The Rules Of Writing

When I started writing, my first novel, I didn’t know that there were rules – some call them guidelines – to writing fiction. I just wrote. My enthusiasm turned out to be a good thing, because it gave me a lot of material to work on and improve as I learned about the rules, and about developing craft.

My way is one way to do it. Others might prefer to learn the rules first. There is no one right, absolute, no room for debate, way to write. We’re all different – that’s the beauty of writing, and so it makes sense that there are different ways to approach sitting down and writing a story, be it a short story, novella or novel. It’s all good, but at some point, probably better sooner than later, a writer needs to know the basic rules of writing. So, what are these Rules.  Most introductory fiction writing courses pay homage to Elmore Leonard’s 10  Rules of Writing, and, with good reason. They`re good rules and, they speak for themselves. Here they are:

1. Never open a book with weather.

2. Avoid prologues.

3. Never use a verb other than “said” to carry dialogue.

4. Never use an adverb to modify the verb “said”…he admonished gravely.

5. Keep your exclamation points under control. You are allowed no more than two or three per 100,000 words of prose.

6. Never use the words “suddenly” or “all hell broke loose.”

7. Use regional dialect, patois, sparingly.

8. Avoid detailed descriptions of characters.

9. Don’t go into great detail describing places and things.

10. Try to leave out the part that readers tend to skip.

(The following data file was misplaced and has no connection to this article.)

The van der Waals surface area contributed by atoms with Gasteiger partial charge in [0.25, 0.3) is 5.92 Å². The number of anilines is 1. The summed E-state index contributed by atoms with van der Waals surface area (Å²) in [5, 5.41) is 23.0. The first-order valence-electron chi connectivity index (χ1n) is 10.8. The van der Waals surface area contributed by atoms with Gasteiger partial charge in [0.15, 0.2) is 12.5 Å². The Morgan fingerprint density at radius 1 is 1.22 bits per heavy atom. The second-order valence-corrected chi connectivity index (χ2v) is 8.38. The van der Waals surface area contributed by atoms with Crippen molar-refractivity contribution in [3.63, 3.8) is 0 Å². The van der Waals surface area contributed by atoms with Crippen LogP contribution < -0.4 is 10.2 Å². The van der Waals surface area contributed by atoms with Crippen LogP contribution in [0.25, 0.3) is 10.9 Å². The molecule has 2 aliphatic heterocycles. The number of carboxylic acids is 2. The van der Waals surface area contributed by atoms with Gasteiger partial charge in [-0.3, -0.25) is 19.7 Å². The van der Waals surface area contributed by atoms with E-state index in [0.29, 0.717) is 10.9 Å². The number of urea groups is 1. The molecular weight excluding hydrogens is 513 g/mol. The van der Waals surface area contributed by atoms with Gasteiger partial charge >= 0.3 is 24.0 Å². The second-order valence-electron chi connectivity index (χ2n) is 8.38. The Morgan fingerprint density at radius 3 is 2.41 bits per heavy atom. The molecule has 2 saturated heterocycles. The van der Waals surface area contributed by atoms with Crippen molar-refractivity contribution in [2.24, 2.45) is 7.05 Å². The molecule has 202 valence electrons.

My most important rule is one that sums up the 10.

If it sounds like writing, I rewrite it.”

― Elmore Leonard

As we advance in developing ‘craft’ we (I) sometimes need to refresh myself  on the basics, and for this reason I keep Elmore’s 10 rules handy. One of the most contentious rules is rule #3 – verbs of attribution “Never use a verb other than “said” to carry dialogue. Said, it is said, is an invisible word – readers don’t notice it as they read. It’s a hard rule not to break – or, be tempted not to break occasionally, and there are different points of view on that.

My view, is that Elmore is right. Here’s an example from my unpublished (still working on it ) novel ‘The Douglas Document – Betrayal’

In this scene, Elora is rushing to the university to see a professor on an urgent matter. She is speeding, and her thoughts are elsewhere.

“He turned his head and their eyes met just before the car lurched to a stop a meter away from him. He turned away and continued his slow gait across the street. How did I miss seeing him? Elora rolled down her window.

“I’m really sorry, sir. Are you all right?”

“Oh, I’m just dandy. The next person on the lodge waiting list was almost in luck.”